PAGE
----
The Malawi government says that it has engaged Mozambique in diplomatic talks to sort out the problems that are rocking the implementation of the $6-billion Shire-Zambezi Waterway Project.
The development comes after Mozambican authorities refused to allow a trial barge to move from Mozambique's port of Beira along the Zambezi river and dock at Malawi's port of Nsanje on October 23, when Malawi's President Bingu Wa Mutharika officially launched the Shire-Zambezi Waterway in the company of foreign dignitaries who included Zimbabwe President Robert Mugabe and Zambia's Rupia Banda.
"We will soon make an official announcement over the whole situation because a lot is going on, and we hope to reach an amicable agreement in our discussions with Mozambique soon," says Director of Transport Planning in Malawi's Ministry of Transport and Public Infrastructure Victor Lungu.
Mozambique has always insisted that it will not allow barges to operate on the Zambezi river until a comprehensive feasibility study is undertaken.
Export Trading, which is the firm that tried to operate the barge destined for Nsanje, however, says that the results of its barge operation exercise will be useful for the upcoming feasibility study for the project.
"Our aim was to prove that the Shire-Zambezi Waterway is navigable and we have partly fulfilled it because the barge sailed through a long distance in the Zambezi before it was stopped by Mozambican authorities," says MD for Export Trading Mahesh Patel.
The trial barge carried 60 t of fertiliser, and Petel says that, if the fertiliser had come into Malawi through the waterway, as initially planned, the cost would have been lower than is the case with road transport.
Mozambican authorities, however, say they did not authorise the trial barge from sailing up the Zambezi and Shire rivers because the barge operating licence, issued to Export Trading Company Marine (ETC Marine) in 2009, had expired. ETC Marine operated barges at that time for commercial purposes.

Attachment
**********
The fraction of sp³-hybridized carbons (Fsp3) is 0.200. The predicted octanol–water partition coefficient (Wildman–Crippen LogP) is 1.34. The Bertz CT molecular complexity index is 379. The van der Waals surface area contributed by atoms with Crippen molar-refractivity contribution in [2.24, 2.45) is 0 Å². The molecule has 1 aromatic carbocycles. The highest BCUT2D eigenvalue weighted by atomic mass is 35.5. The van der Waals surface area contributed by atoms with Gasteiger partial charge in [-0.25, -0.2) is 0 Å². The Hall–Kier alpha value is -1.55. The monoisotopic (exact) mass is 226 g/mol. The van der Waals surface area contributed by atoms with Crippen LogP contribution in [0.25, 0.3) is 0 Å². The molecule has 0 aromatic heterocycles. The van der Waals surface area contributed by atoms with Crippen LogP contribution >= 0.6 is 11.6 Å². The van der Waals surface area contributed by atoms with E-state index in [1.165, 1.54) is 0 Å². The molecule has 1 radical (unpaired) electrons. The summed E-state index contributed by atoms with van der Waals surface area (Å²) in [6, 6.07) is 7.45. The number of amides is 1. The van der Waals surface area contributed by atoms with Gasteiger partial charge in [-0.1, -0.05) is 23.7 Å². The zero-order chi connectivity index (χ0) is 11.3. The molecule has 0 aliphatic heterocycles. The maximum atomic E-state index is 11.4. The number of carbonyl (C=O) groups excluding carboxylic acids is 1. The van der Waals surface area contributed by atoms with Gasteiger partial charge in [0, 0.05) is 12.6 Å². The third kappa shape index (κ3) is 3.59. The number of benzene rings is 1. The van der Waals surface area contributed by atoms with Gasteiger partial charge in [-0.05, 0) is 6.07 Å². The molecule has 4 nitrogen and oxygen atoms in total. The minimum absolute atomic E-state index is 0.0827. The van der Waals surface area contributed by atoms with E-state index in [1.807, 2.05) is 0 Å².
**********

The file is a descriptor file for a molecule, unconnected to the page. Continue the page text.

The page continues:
Mozambican Transport Minister Paulo Zacula said in a statement that his Ministry received a letter from Malawi's Transport Ministry requesting an extension of the licence. It argued that Malawi appeared to be rushing to start using the waterway commercially, while ignoring the need for a comprehensive feasibility study.
Malawi, Mozambique and Zambia, which are the key partners in the Shire-Zambezi Waterway Project, already signed an agreement with a regional consortium the Zambezi River Transport Company (Zartco) to undertake the feasibility studies.
However, Zartco is also uncomfortable with the role of ETC Marine, which it believes is looking to usurp its position as the study consultant.
Lungu says that the State participants are reviewing the arrangement with Zartco because the regional consortium failed to mobilise for the study within 21 days, as stipulated in the terms of the agreement.
"In the first place, Export Trading Marine is not doing a feasibility study of the project, nor an environmental impact assessment. They were given a licence to do a trial run. Obviously, the information gathered would have informed the feasibility study," says Lungu.
Meanwhile, the various governments have engaged the African Development Bank (AfDB) to procure new technical services to conduct the feasibility study.
The AfDB has also pledged to provide funds for the feasibility study for the project, which has the blessing of regional bodies including the Southern Africa Development Community, the New Partnership for Africa's Development and the Common Market for Eastern and Southern Africa.
The Shire-Zambezi Waterway Project is designed to open landlocked Malawi to the sea by linking its proposed port of Nsanje to Mozambique's proposed port of Chinde.
Malawi has already completed the first phase of the construction of the port of Nsanje, which is being undertaken by Portuguese contractor Mota Engil, implying that barges can now dock at the port.